The Office of the Comptroller of the Currency (OCC) recently issued its final rule clarifying the “Permissible Interest on Loans that are Sold, Assigned, or Otherwise Transferred”.
Posts tagged as “Federal Regulation”
On April 1, the CFPB issued a policy statement addressing the responsibility of furnishers under the CARES Act and describing the flexible approach the Bureau intends to take with respect to supervision and enforcement of the FCRA and Regulation V during the COVID-19 pandemic.
A number of states have tolled the statutes of limitations on legal actions in response to COVID-19. The Iowa Supreme Court announced a toll on statutes of limitations in a March 17 order regarding court procedures. According to a March 23 operations summary from the Iowa Judicial Branch: “The March 17th order is intended to toll the statute of limitations or similar deadline for commencing an action in district court by 48 days. Tolling means you add that amount of time to the statute of limitations. So, for example, if the statute would otherwise run on April 8, 2020, it…
The Maryland Court of Appeals recently held that victims on whose behalf money is collected or property is recovered by the Maryland Consumer Protection Division of the Attorney General's Office (CPD) or federal Consumer Financial Protection Bureau have no authority, through a private settlement, whether or not approved by a court, to preclude the CPD or CFPB from pursuing their own remedies.
The U.S. Court of Appeals for the Fifth Circuit recently held that the restrictions on the president's removal authority under the Consumer Financial Protection Act, allowing for the removal of the CFPB's director only for “inefficiency, neglect of duty, or malfeasance in office,” are valid and constitutional.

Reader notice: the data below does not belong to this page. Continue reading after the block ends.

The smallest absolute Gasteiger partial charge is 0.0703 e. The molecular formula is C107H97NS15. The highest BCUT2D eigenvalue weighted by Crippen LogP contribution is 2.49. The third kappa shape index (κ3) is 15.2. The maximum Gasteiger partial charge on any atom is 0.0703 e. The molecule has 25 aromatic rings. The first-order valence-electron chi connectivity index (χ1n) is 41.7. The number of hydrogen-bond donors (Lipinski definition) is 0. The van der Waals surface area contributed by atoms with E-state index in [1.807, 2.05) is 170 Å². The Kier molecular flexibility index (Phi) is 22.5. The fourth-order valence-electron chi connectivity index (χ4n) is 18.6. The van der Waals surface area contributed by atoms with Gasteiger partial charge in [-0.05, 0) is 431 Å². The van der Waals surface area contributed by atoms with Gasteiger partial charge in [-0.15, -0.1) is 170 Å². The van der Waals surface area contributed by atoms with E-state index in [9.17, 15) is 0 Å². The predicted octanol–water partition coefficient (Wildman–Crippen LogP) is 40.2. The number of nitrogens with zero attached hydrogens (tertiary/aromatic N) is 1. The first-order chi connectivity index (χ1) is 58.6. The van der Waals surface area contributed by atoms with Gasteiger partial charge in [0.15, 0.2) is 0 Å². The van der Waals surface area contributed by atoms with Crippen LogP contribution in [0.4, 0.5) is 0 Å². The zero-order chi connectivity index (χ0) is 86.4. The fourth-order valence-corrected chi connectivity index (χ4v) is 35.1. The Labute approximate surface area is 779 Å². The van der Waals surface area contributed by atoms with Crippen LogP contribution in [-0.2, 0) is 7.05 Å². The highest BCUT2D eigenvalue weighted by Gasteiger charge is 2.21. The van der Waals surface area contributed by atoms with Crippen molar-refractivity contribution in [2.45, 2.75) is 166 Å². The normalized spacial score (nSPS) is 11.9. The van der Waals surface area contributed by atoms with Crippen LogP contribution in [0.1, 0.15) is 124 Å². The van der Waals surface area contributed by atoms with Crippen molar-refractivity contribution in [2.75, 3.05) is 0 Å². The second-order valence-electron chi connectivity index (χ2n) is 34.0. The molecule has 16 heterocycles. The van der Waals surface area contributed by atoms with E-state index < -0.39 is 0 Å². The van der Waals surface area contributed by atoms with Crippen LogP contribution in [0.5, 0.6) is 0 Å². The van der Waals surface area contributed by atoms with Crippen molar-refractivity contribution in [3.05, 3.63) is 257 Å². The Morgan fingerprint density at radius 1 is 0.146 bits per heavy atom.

Following its enaction, the Dodd-Frank Act left the financial services industry with uncertainty in many areas. For nearly 10 years, the industry has wondered and speculated about the inclusion of a prohibition against abusive acts and practices. What exactly is abusive conduct? Is abusive conduct different from false and misleading acts or unfairness? How will the CFPB handle enforcement?
Effective Jan. 15, 2020, the Consumer Financial Protection Bureau increased the maximum civil monetary penalty it can impose within its jurisdiction. The increases are required by federal law, which requires agencies to adjust for inflation each civil monetary penalty within an agency’s jurisdiction by Jan. 15.
It has been an extraordinary 365 days for consumer financial services law. I cannot recall a year where so many states introduced legislation or proposed regulations or rules impacting the credit industry. At the federal level, proposed rules for the Fair Debt Collection Practices Act were (finally) released and California also proposed regulations under the California Consumer Privacy Act.
The European Union’s General Data Protection Regulation (GDPR) went into effect on May 25, 2018, and introduced privacy concepts that were new to some U.S. businesses. Fortunately, the GDPR was developed over a period of time that allowed for thoughtful deliberation and careful drafting. The California Consumer Privacy Act (CCPA), on the other hand, was speedily enacted under the threat of a ballot initiative.
The Federal Trade Commission on Wednesday announced a major consumer protection law enforcement action and settlement against a Texas-based company for engaging in an unlawful pyramid scheme. The company, its former CEO, and two top promoters are banned from engaging in any multi-level marketing business. In addition, the company and CEO have agreed to pay $150 million. During Wednesday’s press conference, Andrew Smith, director of the FTC’s Bureau of Consumer Protection, noted that “multi-level marketing is not inherently illegal.” An illegal pyramid scheme encourages new business opportunities involving without looking at whether participants have a meaningful opportunity for selling products.…